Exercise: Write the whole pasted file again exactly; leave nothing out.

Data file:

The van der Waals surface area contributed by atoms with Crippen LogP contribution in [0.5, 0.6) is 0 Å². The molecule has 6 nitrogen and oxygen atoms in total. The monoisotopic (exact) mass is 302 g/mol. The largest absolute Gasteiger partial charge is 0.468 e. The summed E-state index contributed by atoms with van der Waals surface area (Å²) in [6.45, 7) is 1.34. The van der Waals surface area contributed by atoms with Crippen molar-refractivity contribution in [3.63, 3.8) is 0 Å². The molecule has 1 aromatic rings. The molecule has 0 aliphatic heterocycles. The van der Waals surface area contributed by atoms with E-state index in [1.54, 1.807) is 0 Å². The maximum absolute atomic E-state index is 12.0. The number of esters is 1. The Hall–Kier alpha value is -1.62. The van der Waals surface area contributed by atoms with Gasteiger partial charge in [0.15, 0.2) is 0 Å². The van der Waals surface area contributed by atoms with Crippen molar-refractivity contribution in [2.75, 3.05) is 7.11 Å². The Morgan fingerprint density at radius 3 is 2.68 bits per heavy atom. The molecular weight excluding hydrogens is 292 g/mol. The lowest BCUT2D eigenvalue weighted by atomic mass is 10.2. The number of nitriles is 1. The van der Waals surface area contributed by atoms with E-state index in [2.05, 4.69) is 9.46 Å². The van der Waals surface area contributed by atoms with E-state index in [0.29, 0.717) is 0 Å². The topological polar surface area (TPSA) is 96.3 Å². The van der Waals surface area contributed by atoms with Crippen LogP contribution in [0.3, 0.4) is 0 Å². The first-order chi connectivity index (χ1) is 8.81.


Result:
The van der Waals surface area contributed by atoms with Crippen LogP contribution in [0.5, 0.6) is 0 Å². The molecule has 6 nitrogen and oxygen atoms in total. The monoisotopic (exact) mass is 302 g/mol. The largest absolute Gasteiger partial charge is 0.468 e. The summed E-state index contributed by atoms with van der Waals surface area (Å²) in [6.45, 7) is 1.34. The van der Waals surface area contributed by atoms with Crippen molar-refractivity contribution in [3.63, 3.8) is 0 Å². The molecule has 1 aromatic rings. The molecule has 0 aliphatic heterocycles. The van der Waals surface area contributed by atoms with E-state index in [1.54, 1.807) is 0 Å². The maximum absolute atomic E-state index is 12.0. The number of esters is 1. The Hall–Kier alpha value is -1.62. The van der Waals surface area contributed by atoms with Gasteiger partial charge in [0.15, 0.2) is 0 Å². The van der Waals surface area contributed by atoms with Crippen molar-refractivity contribution in [2.75, 3.05) is 7.11 Å². The Morgan fingerprint density at radius 3 is 2.68 bits per heavy atom. The molecular weight excluding hydrogens is 292 g/mol. The lowest BCUT2D eigenvalue weighted by atomic mass is 10.2. The number of nitriles is 1. The van der Waals surface area contributed by atoms with E-state index in [2.05, 4.69) is 9.46 Å². The van der Waals surface area contributed by atoms with E-state index in [0.29, 0.717) is 0 Å². The topological polar surface area (TPSA) is 96.3 Å². The van der Waals surface area contributed by atoms with Crippen LogP contribution in [0.3, 0.4) is 0 Å². The first-order chi connectivity index (χ1) is 8.81.